Faculty Publications

Title

School counselors and student self-injury

Document Type

Article

Keywords

Adolescent health, Mental health, School counselors, Self-injury

Journal/Book/Conference Title

Journal of School Health

Volume

77

Issue

5

First Page

257

Last Page

264

Abstract

BACKGROUND: The purpose of this study was to examine the experience, knowledge, and needs of school counselors in relation to students' self-injurious behaviors. METHODS: One thousand members of the American School Counselor Association were randomly selected to receive a questionnaire on the study of self-injury. Four hundred forty-three school counselors returned usable questionnaires. RESULTS: Most (81%) reported working with a self-injurer during their career, and 51% reported working with a self-injurer during the 2002-2003 school year. Findings suggest that counselors feel they are the appropriate person to work with students who self-injure but need more training to identify self-injurers and refer them to appropriate resources outside of the school. Counselors identified a number of barriers to successfully working with students who self-injure, such as lack of training, lack of cooperation with school personnel, and lack of policy on school injury. CONCLUSIONS: The authors suggest a model where the school counselor acts as a liaison to ensure the coordination of education about self-injury for students, parents, and school staff and as a conduit to refer students to therapists in the community. © 2007, American School Health Association.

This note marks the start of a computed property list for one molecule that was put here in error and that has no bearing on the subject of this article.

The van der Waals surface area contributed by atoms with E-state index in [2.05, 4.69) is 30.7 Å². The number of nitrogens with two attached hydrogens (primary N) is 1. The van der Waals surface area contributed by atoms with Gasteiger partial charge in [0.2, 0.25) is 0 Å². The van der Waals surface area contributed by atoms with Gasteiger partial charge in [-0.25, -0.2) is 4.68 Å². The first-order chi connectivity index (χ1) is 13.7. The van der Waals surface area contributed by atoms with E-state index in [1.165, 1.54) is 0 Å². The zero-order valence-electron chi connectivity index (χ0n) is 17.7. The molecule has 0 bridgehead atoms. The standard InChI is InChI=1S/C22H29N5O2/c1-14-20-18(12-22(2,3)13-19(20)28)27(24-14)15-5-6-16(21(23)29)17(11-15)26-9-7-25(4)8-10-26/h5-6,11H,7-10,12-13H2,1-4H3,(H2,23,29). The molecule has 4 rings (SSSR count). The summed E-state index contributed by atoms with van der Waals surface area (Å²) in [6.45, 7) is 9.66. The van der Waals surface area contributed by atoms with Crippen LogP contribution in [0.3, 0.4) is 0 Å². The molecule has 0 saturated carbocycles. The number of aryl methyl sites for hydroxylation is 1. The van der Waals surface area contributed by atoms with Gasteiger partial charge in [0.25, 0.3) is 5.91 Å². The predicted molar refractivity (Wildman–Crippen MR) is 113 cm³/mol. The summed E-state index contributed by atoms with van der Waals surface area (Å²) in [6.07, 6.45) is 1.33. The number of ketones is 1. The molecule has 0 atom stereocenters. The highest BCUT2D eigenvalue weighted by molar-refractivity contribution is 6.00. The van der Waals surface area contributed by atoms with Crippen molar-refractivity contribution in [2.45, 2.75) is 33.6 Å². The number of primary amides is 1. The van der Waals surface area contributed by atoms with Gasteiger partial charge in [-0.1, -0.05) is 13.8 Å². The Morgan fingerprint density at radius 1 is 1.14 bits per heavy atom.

Original Publication Date

5-1-2007

DOI of published version

10.1111/j.1746-1561.2007.00201.x

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